Journalism of Appeasement. Corruption, Smoke and Mirrors
by David DeGraw
December 27, 2010
Here’s a brief summation of my recent reporting:
If we continue to let our politicians and wealthy members of society live in comfort, free from the consequences of their actions, we are complicit in our own demise.
Our country is so overrun with corruption, we cannot remain passive and expect things to get any better.
The economy is propped up by smoke and mirrors and will inevitably collapse. Without immediately breaking up the banks and holding the thieves accountable, we will continue on our downward spiral with increasingly severe and devastating consequences.
These are extremely unpleasant truths that we are now forced to confront. We have to act now. If you are not calling for revolution or organizing, you are either unaware of what’s happening around you, horribly naïve or a fascist sympathizer.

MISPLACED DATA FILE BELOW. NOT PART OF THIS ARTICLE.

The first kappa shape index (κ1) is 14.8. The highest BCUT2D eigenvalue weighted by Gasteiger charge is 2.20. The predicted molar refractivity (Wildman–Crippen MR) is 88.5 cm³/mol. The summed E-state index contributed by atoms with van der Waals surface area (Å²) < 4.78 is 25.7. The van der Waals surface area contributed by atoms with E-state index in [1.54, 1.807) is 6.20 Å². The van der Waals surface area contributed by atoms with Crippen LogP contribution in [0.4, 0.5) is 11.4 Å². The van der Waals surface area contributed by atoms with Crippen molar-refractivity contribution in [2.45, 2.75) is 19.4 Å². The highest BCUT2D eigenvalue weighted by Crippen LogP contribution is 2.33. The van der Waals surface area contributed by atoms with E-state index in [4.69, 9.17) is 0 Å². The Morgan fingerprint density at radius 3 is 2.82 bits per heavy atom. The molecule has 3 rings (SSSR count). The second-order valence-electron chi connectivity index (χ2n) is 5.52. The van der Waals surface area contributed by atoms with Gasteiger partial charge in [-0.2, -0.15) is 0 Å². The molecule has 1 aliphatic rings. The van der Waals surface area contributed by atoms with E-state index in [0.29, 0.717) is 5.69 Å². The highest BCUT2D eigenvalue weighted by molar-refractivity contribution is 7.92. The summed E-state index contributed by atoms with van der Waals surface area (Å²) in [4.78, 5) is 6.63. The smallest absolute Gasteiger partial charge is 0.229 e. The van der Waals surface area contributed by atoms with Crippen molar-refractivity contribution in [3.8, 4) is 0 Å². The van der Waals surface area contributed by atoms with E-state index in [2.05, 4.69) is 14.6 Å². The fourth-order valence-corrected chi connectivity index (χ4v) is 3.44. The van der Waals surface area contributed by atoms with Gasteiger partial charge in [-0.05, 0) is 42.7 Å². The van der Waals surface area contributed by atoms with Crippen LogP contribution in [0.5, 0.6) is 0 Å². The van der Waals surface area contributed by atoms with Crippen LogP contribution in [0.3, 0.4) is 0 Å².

In response to statements like those above, I’ve been exchanging emails with colleagues (journalists and news editors) who have become “uncomfortable” with my reporting style and been saying some variation of the following: “You’re being too radical. This is too extreme for us to publish.”
While I appreciate their opinions, I want to make something 100% clear. I am fully aware that these words are harsh, and may turn off some people. However, in extreme times, telling the truth will make you sound extreme. Ultimately, I don’t mind if you think I sound “too extreme,” I don’t care if I make people “uncomfortable,” or if, in your opinion, I’ve become “too radical.” Try telling that to the 52 million Americans who are now living in poverty. Tell that to the millions of American families who have lost their homes and jobs. Tell that to the 59 million people who can’t afford health insurance. Tell that to the overwhelming majority of the population who are stressed out, living paycheck to paycheck, buried in debt they will never get out of and desperately struggling to make ends meet.